With Fiscal 2014 winding down, the Treasury Department’s latest monthly statement indicates the federal deficit is heading for another substantial drop. This expected improvement largely reflects a strengthening economy, however, and should not obscure the intermediate- and long-term fiscal challenges that must still be met.
Even in the short term, of course, the government is still spending far more than it takes in, adding to the debt. The Treasury report says that federal revenue so far this year totaled $2.663 trillion while spending reached $3.253 trillion.
This produced a deficit of $589 billion, although a surplus this month is expected to push that number down. Last year’s final deficit figure was $680 billion. Fiscal 2014 ends Sept. 30.
The strengthening economy has boosted federal revenue significantly while it has automatically reduced or slowed federal spending in some areas. In addition, some changes in tax and spending policies have helped lower deficits.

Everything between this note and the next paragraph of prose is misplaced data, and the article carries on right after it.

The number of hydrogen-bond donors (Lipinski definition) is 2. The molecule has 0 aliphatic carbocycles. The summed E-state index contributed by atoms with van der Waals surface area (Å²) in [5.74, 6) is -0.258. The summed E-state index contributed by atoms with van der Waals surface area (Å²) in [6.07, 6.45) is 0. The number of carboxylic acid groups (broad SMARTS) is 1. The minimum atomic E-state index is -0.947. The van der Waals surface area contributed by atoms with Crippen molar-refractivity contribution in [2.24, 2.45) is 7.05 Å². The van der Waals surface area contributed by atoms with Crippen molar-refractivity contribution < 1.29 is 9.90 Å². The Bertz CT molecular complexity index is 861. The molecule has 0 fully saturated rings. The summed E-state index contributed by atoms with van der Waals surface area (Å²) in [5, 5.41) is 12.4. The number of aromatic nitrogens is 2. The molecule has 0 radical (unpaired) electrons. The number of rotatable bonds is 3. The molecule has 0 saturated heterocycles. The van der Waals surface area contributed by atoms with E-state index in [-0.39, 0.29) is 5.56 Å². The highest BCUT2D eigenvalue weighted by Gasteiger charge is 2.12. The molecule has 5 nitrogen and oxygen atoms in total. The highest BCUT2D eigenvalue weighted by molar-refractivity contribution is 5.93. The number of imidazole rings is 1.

But federal deficits are expected to start growing again within a few short years. As the Congressional Budget Office and the Social Security trustees noted again in reports this summer, the federal budget still faces increasing pressures driven largely by the aging population, rising costs for entitlement programs and growing interest payments on the debt.
Monthly Treasury Statement for August
CBO Report Points to Population Aging as Fuel for Structural Deficits (Concord Coalition)
Summary of 2014 Social Security and Medicare Trustees’ Reports
2014 Long-Term Budget Projections (CBO)